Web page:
How does one â€˜democraticallyâ€™ govern a heterogeneous population with immense plurality of interests â€“ perceived or real? In fact, how does one keep pressures stemming from economic, ethnic, racial, religious, regional, identities back? How does one avoid centrifugal forces from building up, and cleaving? We build an institutional system that only rewards broad coalitions. There is a nice corollary to the system that demands â€˜broad coalitionsâ€™ for governance â€“one that opens up the opportunity for â€˜changeâ€™: As the coalitions becomes broader, and more unwieldy, the opportunity beckons for the smaller party(ies) to expand their base by appealing to under served segments of that coalition, and perhaps win enough over to get a chance to govern.
Then – if it was the threat of â€˜factionsâ€™ that led to the institutional design of American democracy, we have succeeded, almost entirely. The American political system has become a stable duopoly, with â€˜factionsâ€™ â€“even troublesome ones like 1968 McCarthy supporters â€“ now residing largely within the parties, mostly quietly.
But to discuss success of institutional systems that reward â€˜broad coalitionsâ€™ in American context is to not fully discuss them at all. While it is true that in the American context, the â€˜first past the postâ€™ electoral system (if indeed the kind of electoral system â€˜predictsâ€™ the number of parties) has produced a largely stable two-party system (with occasional bouts of third-parties, the latest being Ross Perot in 1992; and the longest lasting being the â€˜left-wingâ€™ parties in the Teddy Roosevelt era), the system has had much less success in India, which boasts of thirty plus parties, with each ploughing its own furrow.
So clearly, there are limits to what institutional design can achieve. A closer inspection may reveal that some of the fault lines are visible even in US. One may argue that the term â€˜broad coalitionsâ€™ is a misnomerâ€“ especially in the American context – where a significant number donâ€™t vote, and where you can win an election by appealing to the â€˜median evangelistâ€™ or â€˜median racistâ€™, in Republican Partyâ€™s case. Similarly, one must question why significant â€˜third partiesâ€™ like the Socialist party came to be important players, given the â€˜logicâ€™ of wasted votes. But overall, the system has worked well.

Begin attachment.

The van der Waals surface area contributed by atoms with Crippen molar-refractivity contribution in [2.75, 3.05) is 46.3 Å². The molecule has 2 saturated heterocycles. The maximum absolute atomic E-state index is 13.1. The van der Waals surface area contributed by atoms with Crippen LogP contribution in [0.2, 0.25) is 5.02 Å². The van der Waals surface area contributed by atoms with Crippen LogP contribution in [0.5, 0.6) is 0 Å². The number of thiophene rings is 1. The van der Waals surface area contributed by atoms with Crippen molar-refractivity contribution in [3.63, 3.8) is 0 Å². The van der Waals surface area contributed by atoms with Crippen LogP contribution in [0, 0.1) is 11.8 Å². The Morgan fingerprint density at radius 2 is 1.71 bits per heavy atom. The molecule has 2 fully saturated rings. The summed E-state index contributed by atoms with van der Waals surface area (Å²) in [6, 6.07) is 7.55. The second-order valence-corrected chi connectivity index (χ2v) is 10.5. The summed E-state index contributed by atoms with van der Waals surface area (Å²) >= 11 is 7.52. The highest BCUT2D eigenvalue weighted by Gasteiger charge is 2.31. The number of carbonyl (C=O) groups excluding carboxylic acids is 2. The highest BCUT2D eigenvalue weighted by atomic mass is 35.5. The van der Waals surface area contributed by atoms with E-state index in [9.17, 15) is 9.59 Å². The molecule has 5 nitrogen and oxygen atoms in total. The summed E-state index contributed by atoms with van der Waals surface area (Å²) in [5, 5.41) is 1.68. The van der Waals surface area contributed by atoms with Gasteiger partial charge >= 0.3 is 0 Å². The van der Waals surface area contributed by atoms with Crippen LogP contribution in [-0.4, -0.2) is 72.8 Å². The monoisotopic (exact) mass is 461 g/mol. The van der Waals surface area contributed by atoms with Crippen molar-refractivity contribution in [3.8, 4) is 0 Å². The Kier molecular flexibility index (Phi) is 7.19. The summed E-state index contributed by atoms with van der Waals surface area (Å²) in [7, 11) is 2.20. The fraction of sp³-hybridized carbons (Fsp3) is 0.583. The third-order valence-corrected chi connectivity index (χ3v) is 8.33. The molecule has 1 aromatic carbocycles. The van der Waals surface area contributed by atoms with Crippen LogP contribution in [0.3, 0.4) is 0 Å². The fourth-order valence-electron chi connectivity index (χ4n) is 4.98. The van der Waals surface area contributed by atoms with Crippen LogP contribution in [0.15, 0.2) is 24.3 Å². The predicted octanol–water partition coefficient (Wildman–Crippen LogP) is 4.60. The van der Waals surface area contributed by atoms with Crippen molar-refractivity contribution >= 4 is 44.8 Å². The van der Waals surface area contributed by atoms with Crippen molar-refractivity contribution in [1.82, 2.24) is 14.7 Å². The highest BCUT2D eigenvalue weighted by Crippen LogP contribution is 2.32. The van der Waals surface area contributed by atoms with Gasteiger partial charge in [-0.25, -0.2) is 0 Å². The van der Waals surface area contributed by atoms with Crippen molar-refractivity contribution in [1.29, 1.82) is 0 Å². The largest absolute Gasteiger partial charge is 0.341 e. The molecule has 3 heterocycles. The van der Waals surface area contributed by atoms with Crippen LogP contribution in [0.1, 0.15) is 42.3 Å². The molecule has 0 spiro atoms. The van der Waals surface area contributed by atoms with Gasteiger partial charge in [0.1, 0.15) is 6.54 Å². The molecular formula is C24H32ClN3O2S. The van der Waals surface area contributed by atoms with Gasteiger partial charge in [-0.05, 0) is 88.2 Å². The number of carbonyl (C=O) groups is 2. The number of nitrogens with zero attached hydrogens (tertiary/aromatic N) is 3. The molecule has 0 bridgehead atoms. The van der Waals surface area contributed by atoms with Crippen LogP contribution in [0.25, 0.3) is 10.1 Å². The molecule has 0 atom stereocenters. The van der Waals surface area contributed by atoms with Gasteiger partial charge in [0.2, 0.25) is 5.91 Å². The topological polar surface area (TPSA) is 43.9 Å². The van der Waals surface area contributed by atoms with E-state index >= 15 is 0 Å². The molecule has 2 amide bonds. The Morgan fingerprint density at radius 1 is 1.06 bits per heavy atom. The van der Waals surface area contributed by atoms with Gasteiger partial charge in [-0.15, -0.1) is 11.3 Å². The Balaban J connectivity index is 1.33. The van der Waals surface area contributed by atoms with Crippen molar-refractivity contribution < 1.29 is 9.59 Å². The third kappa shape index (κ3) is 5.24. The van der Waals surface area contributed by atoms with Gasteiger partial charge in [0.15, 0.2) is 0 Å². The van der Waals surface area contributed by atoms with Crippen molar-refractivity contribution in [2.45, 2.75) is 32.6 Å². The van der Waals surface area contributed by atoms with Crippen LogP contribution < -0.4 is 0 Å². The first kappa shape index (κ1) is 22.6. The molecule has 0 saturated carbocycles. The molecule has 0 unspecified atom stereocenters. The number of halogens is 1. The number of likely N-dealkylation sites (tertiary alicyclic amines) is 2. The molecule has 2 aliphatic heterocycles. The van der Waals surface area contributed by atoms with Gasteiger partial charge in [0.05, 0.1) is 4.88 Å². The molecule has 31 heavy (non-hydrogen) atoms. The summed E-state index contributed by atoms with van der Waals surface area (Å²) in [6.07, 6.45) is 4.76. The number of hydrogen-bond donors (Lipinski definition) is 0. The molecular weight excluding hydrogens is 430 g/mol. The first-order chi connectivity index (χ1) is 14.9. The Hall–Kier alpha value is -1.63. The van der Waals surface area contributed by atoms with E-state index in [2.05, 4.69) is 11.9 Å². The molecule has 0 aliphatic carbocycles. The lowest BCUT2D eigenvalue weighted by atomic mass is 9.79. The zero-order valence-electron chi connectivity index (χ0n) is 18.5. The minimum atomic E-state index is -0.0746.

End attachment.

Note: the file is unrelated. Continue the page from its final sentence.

Democracy is perhaps best understood as a Schumpeterian ideal of mass public choosing from competing elites. Parties emerge as natural coalitional vehicles in a democracy to allow elites to stand on ideas, and not as elites. They allow provide the more ambitious members of the public to gain power, in exchange of co-option, partial indoctrination, and work. And furthermore, they allow for only people who aver by the dogma to rise to the top. But reality impedes. More so now, when media have made possible for politicians to come to the fore with only limited help from the party machinery.
If factionalized political systems amplify every segmentâ€™s sane and insane demands, political systems that demand â€˜broad coalitionsâ€™ are, by design, tethered to broad dysfunctions within a society.
At the heart of it â€“ there is nothing seemingly â€˜stableâ€™ or even vaguely comprehensible about the â€˜broad coalitionâ€™ that the Republican Party commands â€“ it is a coalition of the rich, and the poor, the â€˜fiscal conservativesâ€™, and the taxation-averse (sometimes both), the social conservatives who elect Larry Craig, the libertarians who want government to legislate marriage (and more), etc. The subtext of this coalition, its glue, is of course race.
To keep â€˜broad coalitionsâ€™ from heeding to their worst instincts, one needs an informed, civic and liberal minded citizenry. Failing which, while democracy with a relatively free press may prevent famines, it may not always prevent slavery or foreign occupation, if that is a â€˜broad coalitionâ€™ supports it.